ISG streamlines BIM delivery using Pointfuse laser scanning software

ISG is using the latest 3D modelling technology to boost its BIM capabilities.

The construction services company has introduced Pointfuse laser scanning software to speed up workflows with rapid scan-to-BIM modelling whilst maintaining high levels of accuracy.

Traditionally it could take up to three days to 3D model a single floor, but using Pointfuse ISG has reduced this to hours. The software has also increased the range of the point cloud outputs with applications including clash detection and visualisation.

Pointfuse is a powerful modelling engine that delivers an automatic, precise and flexible way of converting the vast point cloud datasets generated by laser scanners or photogrammetry into segmented mesh models.

“Scan-to-BIM modelling was previously seen as undesirable by the construction industry due to the time taken to complete and the risk associated in doing so,” said Ben Callan, BIM coordinator in ISG’s UK fit-out business. “However, using Pointfuse we have further improved our ability to push out point cloud data; accelerating analysis and modelling output and defining this output with improved tolerances and levels of detail. This ultimately enhances our BIM offering as a business.”

ISG had already recognised the benefits of capturing accurate site or as-built conditions using a Faro M70 laser scanner to capture and analyse point cloud data to support BIM delivery and 2D design.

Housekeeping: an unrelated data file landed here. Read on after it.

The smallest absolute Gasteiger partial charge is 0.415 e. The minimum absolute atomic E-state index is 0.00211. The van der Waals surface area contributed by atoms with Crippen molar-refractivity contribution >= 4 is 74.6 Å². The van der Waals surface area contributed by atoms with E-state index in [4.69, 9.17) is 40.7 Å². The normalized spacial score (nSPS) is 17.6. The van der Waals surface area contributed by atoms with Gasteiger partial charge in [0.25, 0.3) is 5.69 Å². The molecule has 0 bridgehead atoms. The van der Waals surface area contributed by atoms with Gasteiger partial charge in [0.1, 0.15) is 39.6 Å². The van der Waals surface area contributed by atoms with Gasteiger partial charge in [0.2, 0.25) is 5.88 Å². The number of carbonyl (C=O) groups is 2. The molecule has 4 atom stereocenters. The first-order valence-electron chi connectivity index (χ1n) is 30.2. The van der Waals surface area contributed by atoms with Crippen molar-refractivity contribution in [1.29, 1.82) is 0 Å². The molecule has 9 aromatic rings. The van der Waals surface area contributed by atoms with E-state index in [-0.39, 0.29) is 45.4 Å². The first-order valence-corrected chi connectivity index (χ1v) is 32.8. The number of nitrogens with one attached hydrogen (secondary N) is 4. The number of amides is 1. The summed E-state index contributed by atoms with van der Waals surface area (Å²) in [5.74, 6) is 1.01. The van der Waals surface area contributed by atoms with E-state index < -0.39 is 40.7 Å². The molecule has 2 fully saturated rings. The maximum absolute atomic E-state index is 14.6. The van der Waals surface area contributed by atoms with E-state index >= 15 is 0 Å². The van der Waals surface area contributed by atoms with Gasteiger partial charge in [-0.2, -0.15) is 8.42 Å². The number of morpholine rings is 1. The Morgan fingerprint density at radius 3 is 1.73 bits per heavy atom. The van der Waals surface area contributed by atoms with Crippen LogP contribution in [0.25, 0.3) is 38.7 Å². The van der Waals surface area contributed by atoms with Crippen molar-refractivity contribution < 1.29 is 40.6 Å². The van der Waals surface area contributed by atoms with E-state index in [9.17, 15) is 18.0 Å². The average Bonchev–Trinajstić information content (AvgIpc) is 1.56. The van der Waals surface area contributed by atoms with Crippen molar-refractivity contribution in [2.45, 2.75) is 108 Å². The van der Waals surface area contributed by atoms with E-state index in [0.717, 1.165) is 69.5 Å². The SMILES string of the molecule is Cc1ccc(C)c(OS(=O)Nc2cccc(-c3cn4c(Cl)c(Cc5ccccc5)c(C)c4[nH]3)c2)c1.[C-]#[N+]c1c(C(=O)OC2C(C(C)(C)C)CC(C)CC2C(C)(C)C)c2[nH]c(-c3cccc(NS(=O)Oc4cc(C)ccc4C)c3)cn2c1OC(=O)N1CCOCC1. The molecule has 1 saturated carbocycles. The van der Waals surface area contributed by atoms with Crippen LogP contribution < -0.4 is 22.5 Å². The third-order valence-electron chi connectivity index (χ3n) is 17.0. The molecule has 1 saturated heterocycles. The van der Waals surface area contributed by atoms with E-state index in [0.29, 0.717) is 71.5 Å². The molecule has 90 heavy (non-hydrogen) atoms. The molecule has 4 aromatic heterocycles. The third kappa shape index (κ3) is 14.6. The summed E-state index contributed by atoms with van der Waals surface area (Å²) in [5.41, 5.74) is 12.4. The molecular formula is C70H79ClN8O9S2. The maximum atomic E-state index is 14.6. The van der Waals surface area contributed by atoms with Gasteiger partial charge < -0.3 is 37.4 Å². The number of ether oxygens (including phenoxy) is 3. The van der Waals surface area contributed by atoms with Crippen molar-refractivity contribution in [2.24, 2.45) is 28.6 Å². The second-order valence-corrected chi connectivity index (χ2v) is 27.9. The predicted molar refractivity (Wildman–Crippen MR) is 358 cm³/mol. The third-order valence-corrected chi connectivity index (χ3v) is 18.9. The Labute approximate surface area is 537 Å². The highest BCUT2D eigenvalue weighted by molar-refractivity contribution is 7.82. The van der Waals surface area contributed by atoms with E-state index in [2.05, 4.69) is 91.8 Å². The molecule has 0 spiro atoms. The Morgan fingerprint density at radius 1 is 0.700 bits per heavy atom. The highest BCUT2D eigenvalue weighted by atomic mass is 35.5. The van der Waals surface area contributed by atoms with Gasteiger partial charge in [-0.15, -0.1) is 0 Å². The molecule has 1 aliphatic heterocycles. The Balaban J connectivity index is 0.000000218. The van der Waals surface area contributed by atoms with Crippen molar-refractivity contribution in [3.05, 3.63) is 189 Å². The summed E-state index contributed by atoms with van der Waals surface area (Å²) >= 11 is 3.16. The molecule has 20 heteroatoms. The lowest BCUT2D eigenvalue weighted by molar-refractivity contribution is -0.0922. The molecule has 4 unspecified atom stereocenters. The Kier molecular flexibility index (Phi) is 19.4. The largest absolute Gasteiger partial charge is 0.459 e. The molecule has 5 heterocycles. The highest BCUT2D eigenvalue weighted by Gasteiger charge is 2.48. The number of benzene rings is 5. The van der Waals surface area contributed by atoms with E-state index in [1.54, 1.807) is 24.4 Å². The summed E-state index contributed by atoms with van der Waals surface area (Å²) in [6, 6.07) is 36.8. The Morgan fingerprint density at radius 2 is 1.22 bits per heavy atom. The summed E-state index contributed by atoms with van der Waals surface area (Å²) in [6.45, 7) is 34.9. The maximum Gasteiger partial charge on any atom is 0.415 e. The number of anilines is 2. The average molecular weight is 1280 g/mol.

Using Pointfuse ISG accelerated its 3D model output reducing the time taken to produce a model from between two to three days to just four hours per floor. Offering selectable geometry it has also removed ISG’s reliance on the complete point cloud for modelling, allowing users to work with only the data they require for a specific application, realising additional time savings and efficiency gains.

ISG can also take sections from the generated mesh model which can be instantly output for comparison with as-built drawings and scans and output file sizes have been reduced from gigabytes to megabytes making the data more widely accepted and usable.

“This accelerated modelling and reduced risk of error contributes to a direct reduction in costs when compared against traditional methods of modelling and point cloud data analysis,” added Callan. “The easy-to-use, easy to consume outputs are also paving the way for new applications of the data including existing versus design clash avoidance and checks of temporary works against required construction activities.”  

Offering “selectable surfaces”, Pointfuse provides a unique approach. Surfaces within the 3D mesh models produced by the software can now be identified, grouped and classified. This offers efficiencies that have not been possible when working with point clouds or traditional mesh models.

Pointfuse also significantly reduces the file size of 3D models created from point clouds. In simple terms, the data density within each surface is reduced while still maintaining the fidelity of the model. This results in a significant reduction in model size making ongoing use of the model easier, faster and more efficient.

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